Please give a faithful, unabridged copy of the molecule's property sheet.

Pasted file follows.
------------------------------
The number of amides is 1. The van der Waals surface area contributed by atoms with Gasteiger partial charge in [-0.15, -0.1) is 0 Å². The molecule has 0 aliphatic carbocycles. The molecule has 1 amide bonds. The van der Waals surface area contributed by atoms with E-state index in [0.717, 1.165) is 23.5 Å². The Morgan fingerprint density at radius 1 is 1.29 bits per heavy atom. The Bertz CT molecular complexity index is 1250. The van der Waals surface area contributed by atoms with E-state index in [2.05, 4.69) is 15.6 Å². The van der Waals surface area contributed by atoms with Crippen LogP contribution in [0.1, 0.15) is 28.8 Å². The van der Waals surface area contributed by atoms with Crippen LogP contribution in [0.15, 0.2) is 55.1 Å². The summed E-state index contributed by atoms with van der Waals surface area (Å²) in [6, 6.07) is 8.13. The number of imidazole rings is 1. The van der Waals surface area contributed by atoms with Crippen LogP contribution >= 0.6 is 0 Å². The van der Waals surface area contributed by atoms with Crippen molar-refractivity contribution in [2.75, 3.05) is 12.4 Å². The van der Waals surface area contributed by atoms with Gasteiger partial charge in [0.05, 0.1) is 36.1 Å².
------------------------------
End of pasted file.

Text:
The number of amides is 1. The van der Waals surface area contributed by atoms with Gasteiger partial charge in [-0.15, -0.1) is 0 Å². The molecule has 0 aliphatic carbocycles. The molecule has 1 amide bonds. The van der Waals surface area contributed by atoms with E-state index in [0.717, 1.165) is 23.5 Å². The Morgan fingerprint density at radius 1 is 1.29 bits per heavy atom. The Bertz CT molecular complexity index is 1250. The van der Waals surface area contributed by atoms with E-state index in [2.05, 4.69) is 15.6 Å². The van der Waals surface area contributed by atoms with Crippen LogP contribution in [0.1, 0.15) is 28.8 Å². The van der Waals surface area contributed by atoms with Crippen LogP contribution in [0.15, 0.2) is 55.1 Å². The summed E-state index contributed by atoms with van der Waals surface area (Å²) in [6, 6.07) is 8.13. The number of imidazole rings is 1. The van der Waals surface area contributed by atoms with Crippen LogP contribution >= 0.6 is 0 Å². The van der Waals surface area contributed by atoms with Crippen molar-refractivity contribution in [2.75, 3.05) is 12.4 Å². The van der Waals surface area contributed by atoms with Gasteiger partial charge in [0.05, 0.1) is 36.1 Å².